Commentary

V. 8, “Taste and see that the Lord is good.
    Oh, the joys of those who take refuge in him!”

Tasting is one of our five basic senses. (It’s also a spiritual sense as well!) To taste something is an act of discernment. We taste spaghetti, and the first bites are just evaluating the chef’s work. But tasting is more than testing. It has to do with enjoyment. When we taste something that is very good, we usually go for “seconds.” It has brought us pleasure, and we tell others that its wonderful!

Faith is the souls taste. We need to be people who are always tasting the goodness of God. Each of us must experience this for ourselves. I can’t taste for you. Some birds regurgitate food for their young, and perhaps as a baby Christian we will need this, but it is obviously a very brief period. We are exhorted to find out for ourselves God’s goodness.

Seeing is the next critical word in this verse. It is another of our five senses. I have never seen Paris, or the ceiling of the Sistine Chapel. I can only imagine. When we see something, we become connected with it. What we look at, gaze upon, will alter us. In some sense we become what we look at. The beauty of the Lord is a most wonderful thing for us to behold. He deeply wants us to come and dine.

V. 9, “ Fear the Lord, you his godly people,
    for those who fear him will have all they need.”

The fear of man, and the fear of the world can only be a crippling thing. It stunts us, turning us into victims and slaves. Some of us also carry phobias. I have “arachnophobia”  (a fear of spiders) which when viral when I lived with tarantulas in the deserts of Mexico.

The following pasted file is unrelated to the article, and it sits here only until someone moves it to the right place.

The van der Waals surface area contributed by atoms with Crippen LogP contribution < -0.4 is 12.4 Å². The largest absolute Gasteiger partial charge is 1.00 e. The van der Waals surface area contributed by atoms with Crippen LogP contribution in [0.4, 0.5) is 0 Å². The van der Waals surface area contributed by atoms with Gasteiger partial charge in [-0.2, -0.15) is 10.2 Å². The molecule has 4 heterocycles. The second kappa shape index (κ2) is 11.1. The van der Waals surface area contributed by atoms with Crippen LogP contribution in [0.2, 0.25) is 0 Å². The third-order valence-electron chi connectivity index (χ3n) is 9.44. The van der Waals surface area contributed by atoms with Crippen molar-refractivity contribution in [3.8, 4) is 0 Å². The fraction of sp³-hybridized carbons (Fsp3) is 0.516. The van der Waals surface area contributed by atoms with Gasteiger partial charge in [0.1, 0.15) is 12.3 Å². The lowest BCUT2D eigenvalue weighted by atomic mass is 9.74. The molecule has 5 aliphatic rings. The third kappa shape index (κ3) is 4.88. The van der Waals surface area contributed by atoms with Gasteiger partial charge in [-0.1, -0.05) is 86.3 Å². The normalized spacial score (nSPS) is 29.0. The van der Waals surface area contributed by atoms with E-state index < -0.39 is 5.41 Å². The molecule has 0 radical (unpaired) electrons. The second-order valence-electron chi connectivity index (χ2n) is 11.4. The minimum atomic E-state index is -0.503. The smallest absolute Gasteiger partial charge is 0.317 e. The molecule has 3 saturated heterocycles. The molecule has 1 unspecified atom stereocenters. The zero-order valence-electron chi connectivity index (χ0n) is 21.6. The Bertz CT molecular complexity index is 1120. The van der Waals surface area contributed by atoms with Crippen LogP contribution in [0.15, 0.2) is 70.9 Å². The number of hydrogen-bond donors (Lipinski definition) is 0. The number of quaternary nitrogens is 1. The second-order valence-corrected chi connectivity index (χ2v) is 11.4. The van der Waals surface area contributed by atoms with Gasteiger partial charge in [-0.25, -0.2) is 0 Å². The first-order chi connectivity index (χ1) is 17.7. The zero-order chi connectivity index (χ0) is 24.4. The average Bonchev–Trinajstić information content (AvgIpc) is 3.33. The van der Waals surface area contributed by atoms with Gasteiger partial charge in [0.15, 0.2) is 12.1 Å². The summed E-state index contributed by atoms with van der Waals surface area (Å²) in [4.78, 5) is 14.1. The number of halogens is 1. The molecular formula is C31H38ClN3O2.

We recognize anxiety to be one of the core emotions of fear. What makes you anxious? I think the only cure for fear, is more fear! Keep in mind that the world’s fear is craven, morbid and manipulating. The fear of God is clean and healthy. We aren’t to be “theophobic;” but “sinphobic.” We fear God with love as the center core.

V. 10, “Even strong young lions sometimes go hungry,
    but those who trust in the Lord will lack no good thing.”

David uses this metaphor of nature. Lions! Young and strong they are powerful. They are not known as “the King of Beasts” for nothing. They are not house cats (although my cat would beg to differ, lol.)  A lion must eat. They are the consummate predators, at the very top of the food chain. Yet, there is an insecurity. They must find red meat. Last weeks gazelle isn’t enough for todays hunger.

Believers who seek the Lord will never lack. Even the hard things provide a spiritual feast. It is His promise to you. It isn’t really logical, but it is spiritually true. The One who multiplied the loaves and fishes, turned water into wine, and fed the Israelites manna in the Wilderness intends to meet your every need. He hasn’t changed a whit.

aabryplain

The artist of the above art is Lynda Finch. She uses her talent to bless believers. Check her out. She has an online gallery, and you can buy her art–

http://lyndafinchart.com/prophetic-art.html

Full Throttle Praise: Psalm 34:1-3, NLT

1 “I will praise the Lord at all times.
    I will constantly speak his praises.
I will boast only in the Lord;
    let all who are helpless take heart.
Come, let us tell of the Lord’s greatness;
    let us exalt his name together.”

Worship should be something we do all the time–it is a perpetual focus on the Lord God. David refers to a lifetime of continual praise. But what does this “look” like? How is this done? Is this realistic?

I would suggest that our definition should adjust to broaden “praise and worship.” If you think about it, praise and worship is far more than Sunday morning at your Church. (And yet that is a major part of it.) There must be an eagerness on Monday afternoon and on Tuesday morning.

Commentary

V. 1, “I will praise the Lord at all times.
    I will constantly speak his praises.”

“All times,” “constantly speak,” must elevate our standards of praise. There is a certain fervency, and desire that compels David in his approach to his life. I find it fascinating that he says twice, “I will.”  Sometimes we end up weakening the will seeing it as “bad Christianity.”